U.S. Withdrawal from TPP Strengthens China’s Negotiating Position in the Region

The protectionist turn in the United States presents huge challenges for the two export nations Germany and China. But at the same time, it provides new opportunities for cooperation. For both partners, opening markets will become more important. The withdrawal of the United States from the Trans-Pacific Partnership strengthens China’s negotiating position in the region.

Hard Times Ahead for Internationally Oriented Economies

In a report published by the World Economic Forum (WEF) in January, Brexit and the Presidency of Donald Trump were identified as posing the biggest risks for the global economy. Even if it is not yet clear to what extent the new course adopted by the U.S. President will impact on the global economy, one thing appears certain: hard times lie ahead for globalists. Internationally oriented economies like China and Germany, whose industries are deeply integrated into international value chains, will be particularly hard hit.

Openness and Free Trade to Become More Important for German-Chinese Relations

In the future, it will be even more important that the two countries are reliable trade partners for each other. China could make a decisive contribution to such a partnership by resolutely dismantling barriers to trade and investment. Germany’s best argument vis-à-vis China is the openness of its own markets; thus it is essential that Germany sticks to the principle of open and rules-based trade and investment. In this context, the EU-China bilateral investment treaty, for which negotiations began in 2013, is becoming ever more urgent for both partners. The agreement is intended not only to protect investments but also to improve access the Chinese market. Hopefully, President Xi’s clear statements at the WEF in Davos in January on free trade and open markets are followed up with deeds and China does, in fact, become more open.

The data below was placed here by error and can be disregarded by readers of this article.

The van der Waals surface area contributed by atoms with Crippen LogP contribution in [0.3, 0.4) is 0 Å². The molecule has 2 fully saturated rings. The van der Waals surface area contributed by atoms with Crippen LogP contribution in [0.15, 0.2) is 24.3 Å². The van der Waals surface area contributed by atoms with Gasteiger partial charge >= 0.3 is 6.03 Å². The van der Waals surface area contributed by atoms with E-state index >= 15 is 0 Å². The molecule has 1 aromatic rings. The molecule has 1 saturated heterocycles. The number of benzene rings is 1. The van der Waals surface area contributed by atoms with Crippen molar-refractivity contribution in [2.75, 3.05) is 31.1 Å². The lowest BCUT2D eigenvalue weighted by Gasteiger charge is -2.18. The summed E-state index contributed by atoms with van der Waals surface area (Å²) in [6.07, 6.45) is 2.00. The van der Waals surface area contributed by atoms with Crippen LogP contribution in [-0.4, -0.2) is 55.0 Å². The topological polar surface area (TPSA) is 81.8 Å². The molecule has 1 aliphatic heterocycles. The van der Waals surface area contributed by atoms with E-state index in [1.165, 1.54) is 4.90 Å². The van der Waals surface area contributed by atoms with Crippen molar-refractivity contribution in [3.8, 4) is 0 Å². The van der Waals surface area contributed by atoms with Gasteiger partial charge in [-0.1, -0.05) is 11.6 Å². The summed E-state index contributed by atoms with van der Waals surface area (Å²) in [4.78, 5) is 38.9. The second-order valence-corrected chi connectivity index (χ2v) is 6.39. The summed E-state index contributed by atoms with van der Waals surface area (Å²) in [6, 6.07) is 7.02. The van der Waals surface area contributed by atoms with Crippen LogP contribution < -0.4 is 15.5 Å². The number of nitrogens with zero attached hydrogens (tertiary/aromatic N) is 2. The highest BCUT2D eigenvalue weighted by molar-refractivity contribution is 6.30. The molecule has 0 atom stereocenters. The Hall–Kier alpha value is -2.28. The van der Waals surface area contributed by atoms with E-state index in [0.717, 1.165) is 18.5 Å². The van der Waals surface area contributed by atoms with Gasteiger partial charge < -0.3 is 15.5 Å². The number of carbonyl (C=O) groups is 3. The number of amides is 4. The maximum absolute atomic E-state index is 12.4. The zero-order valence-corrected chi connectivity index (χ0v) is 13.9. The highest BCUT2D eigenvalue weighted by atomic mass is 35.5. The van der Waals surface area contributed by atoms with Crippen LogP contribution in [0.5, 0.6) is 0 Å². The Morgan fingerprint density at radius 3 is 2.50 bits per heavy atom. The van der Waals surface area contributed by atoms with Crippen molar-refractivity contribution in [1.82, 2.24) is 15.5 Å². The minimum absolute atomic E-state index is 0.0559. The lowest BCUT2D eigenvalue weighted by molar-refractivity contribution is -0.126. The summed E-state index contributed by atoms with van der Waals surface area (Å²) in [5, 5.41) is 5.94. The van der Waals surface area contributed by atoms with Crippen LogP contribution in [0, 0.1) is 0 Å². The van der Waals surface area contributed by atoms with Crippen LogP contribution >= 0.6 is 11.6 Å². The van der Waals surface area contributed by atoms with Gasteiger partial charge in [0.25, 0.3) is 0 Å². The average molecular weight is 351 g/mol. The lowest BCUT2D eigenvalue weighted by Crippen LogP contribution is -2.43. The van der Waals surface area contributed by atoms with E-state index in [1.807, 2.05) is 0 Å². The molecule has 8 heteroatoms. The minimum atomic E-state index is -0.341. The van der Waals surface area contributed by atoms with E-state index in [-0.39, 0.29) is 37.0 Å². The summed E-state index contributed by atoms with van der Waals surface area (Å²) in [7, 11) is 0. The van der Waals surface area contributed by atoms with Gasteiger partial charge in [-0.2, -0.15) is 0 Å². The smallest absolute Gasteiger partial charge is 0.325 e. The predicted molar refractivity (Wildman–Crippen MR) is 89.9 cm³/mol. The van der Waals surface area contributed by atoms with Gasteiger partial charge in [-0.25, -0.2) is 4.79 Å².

The withdrawal of the United States from the Trans-Pacific Partnership (TPP) creates new opportunities for China to more rapidly pursue its own regional free trade initiatives, such as the Regional Comprehensive Economic Partnership (RCEP). To ensure that trade in Asia develops in line with European interests and values, the EU should firmly push ahead on bilateral free trade agreements with Asian partner countries. For example, negotiations with Japan could be concluded this year. Moreover, the EU is currently also negotiating with the Philippines, Indonesia, and India, while negotiations are already planned with Australia and New Zealand. We should grasp all these opportunities to achieve more openness.